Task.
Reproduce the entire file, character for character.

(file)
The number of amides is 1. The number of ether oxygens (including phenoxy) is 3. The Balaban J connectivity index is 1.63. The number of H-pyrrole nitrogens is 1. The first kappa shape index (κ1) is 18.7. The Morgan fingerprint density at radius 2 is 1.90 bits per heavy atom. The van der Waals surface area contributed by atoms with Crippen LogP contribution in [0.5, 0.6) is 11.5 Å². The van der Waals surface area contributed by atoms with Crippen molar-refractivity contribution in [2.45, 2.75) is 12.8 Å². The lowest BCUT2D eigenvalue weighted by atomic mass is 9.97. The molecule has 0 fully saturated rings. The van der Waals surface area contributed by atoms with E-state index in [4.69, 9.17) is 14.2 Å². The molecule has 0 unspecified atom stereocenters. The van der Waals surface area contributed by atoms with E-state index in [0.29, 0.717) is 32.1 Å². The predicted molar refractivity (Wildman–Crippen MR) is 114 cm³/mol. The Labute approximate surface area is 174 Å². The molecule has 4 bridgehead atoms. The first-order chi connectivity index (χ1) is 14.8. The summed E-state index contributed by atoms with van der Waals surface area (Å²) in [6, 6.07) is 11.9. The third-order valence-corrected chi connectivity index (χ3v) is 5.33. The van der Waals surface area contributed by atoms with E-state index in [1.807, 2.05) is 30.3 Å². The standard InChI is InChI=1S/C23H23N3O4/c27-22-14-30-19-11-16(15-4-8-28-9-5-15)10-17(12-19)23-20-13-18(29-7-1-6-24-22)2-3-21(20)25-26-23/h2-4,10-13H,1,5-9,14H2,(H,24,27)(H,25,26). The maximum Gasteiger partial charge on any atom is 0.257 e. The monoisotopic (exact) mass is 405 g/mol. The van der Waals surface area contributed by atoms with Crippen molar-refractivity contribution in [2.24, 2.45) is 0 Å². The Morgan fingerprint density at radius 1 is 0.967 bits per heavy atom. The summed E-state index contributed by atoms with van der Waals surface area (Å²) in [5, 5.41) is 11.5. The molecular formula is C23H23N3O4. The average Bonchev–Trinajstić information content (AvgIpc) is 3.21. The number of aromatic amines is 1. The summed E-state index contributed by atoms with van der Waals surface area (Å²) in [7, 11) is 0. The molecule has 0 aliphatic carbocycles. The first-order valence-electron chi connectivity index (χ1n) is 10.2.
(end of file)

The number of amides is 1. The number of ether oxygens (including phenoxy) is 3. The Balaban J connectivity index is 1.63. The number of H-pyrrole nitrogens is 1. The first kappa shape index (κ1) is 18.7. The Morgan fingerprint density at radius 2 is 1.90 bits per heavy atom. The van der Waals surface area contributed by atoms with Crippen LogP contribution in [0.5, 0.6) is 11.5 Å². The van der Waals surface area contributed by atoms with Crippen molar-refractivity contribution in [2.45, 2.75) is 12.8 Å². The lowest BCUT2D eigenvalue weighted by atomic mass is 9.97. The molecule has 0 fully saturated rings. The van der Waals surface area contributed by atoms with E-state index in [4.69, 9.17) is 14.2 Å². The molecule has 0 unspecified atom stereocenters. The van der Waals surface area contributed by atoms with E-state index in [0.29, 0.717) is 32.1 Å². The predicted molar refractivity (Wildman–Crippen MR) is 114 cm³/mol. The Labute approximate surface area is 174 Å². The molecule has 4 bridgehead atoms. The first-order chi connectivity index (χ1) is 14.8. The summed E-state index contributed by atoms with van der Waals surface area (Å²) in [6, 6.07) is 11.9. The third-order valence-corrected chi connectivity index (χ3v) is 5.33. The van der Waals surface area contributed by atoms with E-state index in [1.807, 2.05) is 30.3 Å². The standard InChI is InChI=1S/C23H23N3O4/c27-22-14-30-19-11-16(15-4-8-28-9-5-15)10-17(12-19)23-20-13-18(29-7-1-6-24-22)2-3-21(20)25-26-23/h2-4,10-13H,1,5-9,14H2,(H,24,27)(H,25,26). The maximum Gasteiger partial charge on any atom is 0.257 e. The monoisotopic (exact) mass is 405 g/mol. The van der Waals surface area contributed by atoms with Crippen molar-refractivity contribution in [2.24, 2.45) is 0 Å². The Morgan fingerprint density at radius 1 is 0.967 bits per heavy atom. The summed E-state index contributed by atoms with van der Waals surface area (Å²) in [5, 5.41) is 11.5. The molecular formula is C23H23N3O4. The average Bonchev–Trinajstić information content (AvgIpc) is 3.21. The number of aromatic amines is 1. The summed E-state index contributed by atoms with van der Waals surface area (Å²) in [7, 11) is 0. The molecule has 0 aliphatic carbocycles. The first-order valence-electron chi connectivity index (χ1n) is 10.2.